Bermingham was summoned to the Parliament at Westminster in January 1348 and returned to Ireland in April to campaign against the O’Kennedys, the O’Carrolls, and Breen O’Breen. The bubonic plague reached Ireland in the autumn of 1348. Many people died, but the wars went on between the O’Connors, McDermot, and O’Kelly, and between the clans of the Anglo-Norman settlers of the de Burgos, de Exeters, Mac Costellos, and others. In Leinster the O’Tooles, O’Byrnes, and MacMurroughs rebelled. Insurrection was also fomented in the mountains south of Dublin by the O’Mores, O’Connors, and others. During the plague in July 1349 Thomas Rokeby became justiciar, and he was granted a retinue of twenty men-at-arms and forty mounted archers. In November 1351 he held a great council at Kilkenny which passed ordinances that mandated settling disputes between the English with common law. Each county was to have four wardens of the peace. Rokeby visited England, and then in September 1352 he led a campaign against MacDermot with a thousand men, driving him out of Muskerry by the end of the year. O’Byrne went to war again in April 1353, and the council garrisoned the strongholds in Dublin’s marches to subdue him. Earl Maurice fitz Thomas of Desmond replaced Rokeby in August 1355, but he died on January 25, 1356. Kildare acted as justiciar until Rokeby returned in October.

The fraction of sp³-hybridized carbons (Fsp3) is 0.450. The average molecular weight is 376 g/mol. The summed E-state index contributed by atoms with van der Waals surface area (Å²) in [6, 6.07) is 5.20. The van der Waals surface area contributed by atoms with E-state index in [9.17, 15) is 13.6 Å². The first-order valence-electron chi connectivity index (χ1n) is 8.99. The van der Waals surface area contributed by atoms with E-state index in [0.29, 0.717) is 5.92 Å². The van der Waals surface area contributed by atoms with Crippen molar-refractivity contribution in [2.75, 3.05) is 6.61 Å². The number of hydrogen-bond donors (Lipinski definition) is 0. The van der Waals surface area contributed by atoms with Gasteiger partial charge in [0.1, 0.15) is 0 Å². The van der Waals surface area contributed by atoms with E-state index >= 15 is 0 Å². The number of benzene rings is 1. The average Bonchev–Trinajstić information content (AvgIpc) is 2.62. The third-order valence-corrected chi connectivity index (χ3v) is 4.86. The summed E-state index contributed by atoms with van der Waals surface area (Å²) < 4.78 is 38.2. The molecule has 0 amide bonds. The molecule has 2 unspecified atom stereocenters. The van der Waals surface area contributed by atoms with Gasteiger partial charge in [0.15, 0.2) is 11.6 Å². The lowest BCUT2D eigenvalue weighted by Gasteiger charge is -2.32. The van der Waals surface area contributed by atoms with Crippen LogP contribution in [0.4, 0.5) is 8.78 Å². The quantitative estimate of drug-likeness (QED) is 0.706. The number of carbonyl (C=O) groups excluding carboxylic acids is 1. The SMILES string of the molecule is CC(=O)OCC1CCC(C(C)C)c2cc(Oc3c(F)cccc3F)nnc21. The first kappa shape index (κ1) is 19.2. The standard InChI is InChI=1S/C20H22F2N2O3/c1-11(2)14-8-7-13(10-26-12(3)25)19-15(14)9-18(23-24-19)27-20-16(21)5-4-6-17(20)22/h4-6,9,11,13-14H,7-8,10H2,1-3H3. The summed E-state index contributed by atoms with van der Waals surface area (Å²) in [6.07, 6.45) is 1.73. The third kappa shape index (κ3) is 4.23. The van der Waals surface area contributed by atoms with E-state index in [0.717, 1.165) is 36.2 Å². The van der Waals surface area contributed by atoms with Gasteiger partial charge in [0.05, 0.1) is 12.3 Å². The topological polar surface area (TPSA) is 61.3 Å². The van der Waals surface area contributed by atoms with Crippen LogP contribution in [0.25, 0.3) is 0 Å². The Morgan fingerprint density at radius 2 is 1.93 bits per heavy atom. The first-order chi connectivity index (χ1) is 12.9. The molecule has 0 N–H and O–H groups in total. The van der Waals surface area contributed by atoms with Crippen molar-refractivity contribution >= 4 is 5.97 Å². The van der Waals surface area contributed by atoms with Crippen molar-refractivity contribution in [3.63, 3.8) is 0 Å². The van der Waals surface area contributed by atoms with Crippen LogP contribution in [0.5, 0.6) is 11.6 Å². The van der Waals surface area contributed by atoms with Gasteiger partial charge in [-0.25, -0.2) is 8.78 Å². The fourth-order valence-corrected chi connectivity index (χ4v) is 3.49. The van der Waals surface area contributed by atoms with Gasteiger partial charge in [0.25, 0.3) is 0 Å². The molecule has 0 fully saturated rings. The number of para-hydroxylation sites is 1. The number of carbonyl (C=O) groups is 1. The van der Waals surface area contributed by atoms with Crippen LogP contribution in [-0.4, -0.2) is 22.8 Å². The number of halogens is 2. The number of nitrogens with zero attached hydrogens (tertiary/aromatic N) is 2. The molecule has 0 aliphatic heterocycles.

In January 1359 a parliament at Kilkenny granted a general subsidy for a war against Art Kevenagh. The earl of Ormond became justiciar in March and summoned councils in Dublin and Waterford in April. He defeated the MacMurroughs; but the O’Byrnes still fought the O’Tooles, and the midlands suffered war. In the spring of 1360 the campaign went to Munster. On July 27 a great council at Kilkenny sent messengers to King Edward saying that the magnates could not defend their lands in the marshes. Wars had left the treasury empty and occupied all the time of the justiciar. If help did not come from England, the Irish would rise up throughout the land.